NASA Astronaut Jeanette Epps Joins First Operational Boeing Crew Mission to Space Station


Reading time ( words)

NASA has assigned astronaut Jeanette Epps to NASA’s Boeing Starliner-1 mission, the first operational crewed flight of Boeing’s CST-100 Starliner spacecraft on a mission to the International Space Station.

Epps will join NASA astronauts Sunita Williams and Josh Cassada for a six-month expedition planned for a launch in 2021 to the orbiting space laboratory. The flight will follow NASA certification after a successful uncrewed Orbital Flight Test-2 and Crew Flight Test with astronauts.

The spaceflight will be the first for Epps, who earned a bachelor’s degree in physics in 1992 from LeMoyne College in her hometown of Syracuse, New York. She completed a master’s degree in science in 1994 and a doctorate in aerospace engineering in 2000, both from the University of Maryland, College Park.

While earning her doctorate, Epps was a NASA Graduate Student Researchers Project fellow, authoring several journal and conference articles on her research. After completing graduate school, she worked in a research laboratory for more than two years, co-authoring several patents, before the Central Intelligence Agency (CIA) recruited her. She spent seven years as a CIA technical intelligence officer before her selection as a member of the 2009 astronaut class. 

NASA assigned Williams and Cassada to the Starliner-1 mission in August 2018. The spaceflight will be the first for Cassada and third for Williams, who spent long-duration stays aboard the space station on Expeditions 14/15 and 32/33.

NASA’s Commercial Crew Program is working with the American aerospace industry as companies develop and operate a new generation of spacecraft and launch systems capable of carrying crews to low-Earth orbit and to the space station. Commercial transportation to and from the station will provide expanded utility, additional research time and broader opportunities for discovery on the orbital outpost.

For nearly 20 years, the station has served as a critical testbed for NASA to understand and overcome the challenges of long-duration spaceflight. As commercial companies focus on providing human transportation services to and from low-Earth orbit, NASA will concentrate its focus on building spacecraft and rockets for deep-space missions.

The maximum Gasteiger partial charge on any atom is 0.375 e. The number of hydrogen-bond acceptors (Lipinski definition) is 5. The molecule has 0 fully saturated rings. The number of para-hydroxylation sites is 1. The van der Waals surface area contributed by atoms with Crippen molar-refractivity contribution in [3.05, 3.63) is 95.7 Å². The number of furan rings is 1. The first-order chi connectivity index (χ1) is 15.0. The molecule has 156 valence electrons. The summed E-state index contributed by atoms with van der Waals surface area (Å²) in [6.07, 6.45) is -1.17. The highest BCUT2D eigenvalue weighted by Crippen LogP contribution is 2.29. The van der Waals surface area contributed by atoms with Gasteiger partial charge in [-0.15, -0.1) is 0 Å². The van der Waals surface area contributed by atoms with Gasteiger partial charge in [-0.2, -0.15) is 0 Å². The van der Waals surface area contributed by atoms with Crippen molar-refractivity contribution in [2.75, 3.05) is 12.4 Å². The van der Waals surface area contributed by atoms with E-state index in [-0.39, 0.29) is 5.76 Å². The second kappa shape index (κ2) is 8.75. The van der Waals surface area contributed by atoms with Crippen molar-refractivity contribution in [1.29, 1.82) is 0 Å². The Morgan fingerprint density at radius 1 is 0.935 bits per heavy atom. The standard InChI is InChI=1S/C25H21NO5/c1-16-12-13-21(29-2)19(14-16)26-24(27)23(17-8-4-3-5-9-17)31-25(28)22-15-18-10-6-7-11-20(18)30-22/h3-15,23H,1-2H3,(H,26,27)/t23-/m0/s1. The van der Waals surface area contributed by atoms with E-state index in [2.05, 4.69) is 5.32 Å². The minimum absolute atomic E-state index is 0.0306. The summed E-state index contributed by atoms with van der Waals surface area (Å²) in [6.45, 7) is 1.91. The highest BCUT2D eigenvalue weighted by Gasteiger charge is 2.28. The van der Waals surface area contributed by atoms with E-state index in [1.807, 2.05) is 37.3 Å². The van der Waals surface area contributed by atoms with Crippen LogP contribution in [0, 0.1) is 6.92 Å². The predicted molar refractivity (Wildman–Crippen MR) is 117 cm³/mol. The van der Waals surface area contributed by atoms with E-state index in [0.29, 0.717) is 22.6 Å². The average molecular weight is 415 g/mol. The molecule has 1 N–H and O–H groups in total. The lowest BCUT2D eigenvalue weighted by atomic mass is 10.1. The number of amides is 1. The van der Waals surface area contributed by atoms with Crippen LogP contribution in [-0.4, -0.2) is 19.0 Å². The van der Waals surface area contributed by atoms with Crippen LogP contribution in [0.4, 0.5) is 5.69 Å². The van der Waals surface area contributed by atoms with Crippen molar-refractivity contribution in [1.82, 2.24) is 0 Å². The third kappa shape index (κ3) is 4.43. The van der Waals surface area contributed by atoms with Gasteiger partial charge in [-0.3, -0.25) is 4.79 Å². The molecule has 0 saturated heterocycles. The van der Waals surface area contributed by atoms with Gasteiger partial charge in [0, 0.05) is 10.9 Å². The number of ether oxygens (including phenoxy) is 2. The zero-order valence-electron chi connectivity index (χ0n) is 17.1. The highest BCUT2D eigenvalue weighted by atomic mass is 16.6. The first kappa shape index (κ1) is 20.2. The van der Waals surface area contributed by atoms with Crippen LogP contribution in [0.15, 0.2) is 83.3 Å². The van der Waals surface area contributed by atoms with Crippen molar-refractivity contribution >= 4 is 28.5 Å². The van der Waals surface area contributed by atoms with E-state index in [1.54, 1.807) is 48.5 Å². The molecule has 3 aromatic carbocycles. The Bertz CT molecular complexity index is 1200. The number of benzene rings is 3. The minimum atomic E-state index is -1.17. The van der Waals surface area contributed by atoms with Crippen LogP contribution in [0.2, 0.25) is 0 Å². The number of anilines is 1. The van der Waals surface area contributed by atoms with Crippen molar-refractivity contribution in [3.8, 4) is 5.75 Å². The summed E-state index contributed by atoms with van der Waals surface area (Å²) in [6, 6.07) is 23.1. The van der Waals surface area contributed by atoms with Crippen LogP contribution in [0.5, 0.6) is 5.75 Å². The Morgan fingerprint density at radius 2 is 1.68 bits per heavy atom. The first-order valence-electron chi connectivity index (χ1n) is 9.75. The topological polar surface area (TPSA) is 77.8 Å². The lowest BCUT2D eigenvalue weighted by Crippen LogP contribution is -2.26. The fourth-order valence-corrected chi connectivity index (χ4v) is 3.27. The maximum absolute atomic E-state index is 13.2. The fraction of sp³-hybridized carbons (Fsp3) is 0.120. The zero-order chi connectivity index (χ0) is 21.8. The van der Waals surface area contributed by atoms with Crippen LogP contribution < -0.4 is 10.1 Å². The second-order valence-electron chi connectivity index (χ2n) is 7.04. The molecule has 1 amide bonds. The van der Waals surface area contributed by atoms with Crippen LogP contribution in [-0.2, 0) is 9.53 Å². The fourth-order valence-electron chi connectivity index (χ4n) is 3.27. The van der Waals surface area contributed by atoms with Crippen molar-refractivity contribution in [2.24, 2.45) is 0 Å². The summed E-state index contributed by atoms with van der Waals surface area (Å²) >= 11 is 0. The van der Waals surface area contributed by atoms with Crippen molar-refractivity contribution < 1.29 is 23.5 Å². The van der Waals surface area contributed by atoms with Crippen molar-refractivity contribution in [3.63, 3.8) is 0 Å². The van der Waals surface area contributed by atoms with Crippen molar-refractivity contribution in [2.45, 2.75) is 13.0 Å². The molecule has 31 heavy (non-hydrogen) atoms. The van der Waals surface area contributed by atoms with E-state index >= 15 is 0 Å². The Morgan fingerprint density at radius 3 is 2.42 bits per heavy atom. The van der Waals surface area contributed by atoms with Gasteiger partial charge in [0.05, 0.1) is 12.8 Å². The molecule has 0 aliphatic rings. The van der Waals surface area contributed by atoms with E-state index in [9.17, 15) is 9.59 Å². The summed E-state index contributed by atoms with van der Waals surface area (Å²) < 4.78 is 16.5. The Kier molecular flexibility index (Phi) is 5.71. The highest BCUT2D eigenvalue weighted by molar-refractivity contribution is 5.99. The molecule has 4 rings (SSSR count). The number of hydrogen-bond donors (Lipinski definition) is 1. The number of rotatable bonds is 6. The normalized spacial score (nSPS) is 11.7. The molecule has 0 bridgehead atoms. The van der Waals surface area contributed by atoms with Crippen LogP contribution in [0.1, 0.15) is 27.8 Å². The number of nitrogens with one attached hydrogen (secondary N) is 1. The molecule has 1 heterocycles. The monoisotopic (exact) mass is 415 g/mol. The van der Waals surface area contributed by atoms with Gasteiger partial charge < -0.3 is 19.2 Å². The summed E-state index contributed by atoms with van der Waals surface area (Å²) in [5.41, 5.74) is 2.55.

Share

Print


Suggested Items

Boeing's Latest 737-9 ecoDemonstrator Testing Crane A&Es New Long-range Sensing

09/28/2021 | Crane Aerospace & Electronics
Crane Aerospace & Electronics, a segment of Crane Co., has been selected to feature its new Long-Range Wireless Tire Pressure Sensors on Boeing’s 2021 737-9 ecoDemonstrator program.

Meet Chris Young, MilAero007 Columnist

04/20/2021 | I-Connect007 Editorial Team
Meet Chris Young, one of our newest I-Connect007 columnists! Chris’ columns will take a lighthearted (sometimes humorous) and informative view of the aerospace and defense industry.

The Heterogeneous Integration Roadmap for Aerospace and Defense

11/24/2020 | Jeff Demmin, Keysight Technologies
Most people in the semiconductor industry are familiar with the International Technology Roadmap for Semiconductors (ITRS), which provided guidance for the industry starting in 1991 (as the National Technology Roadmap for Semiconductors). As the benefits of Moore’s Law became more difficult and more expensive to achieve, the organization decided to publish a final version in 2016. The baton was handed to the Heterogeneous Integration Roadmap (HIR), with the realization that heterogeneous integration—assembling different types of devices rather than monolithic fabrication—is an important enabler for continued progress in the semiconductor industry.



Copyright © 2021 I-Connect007. All rights reserved.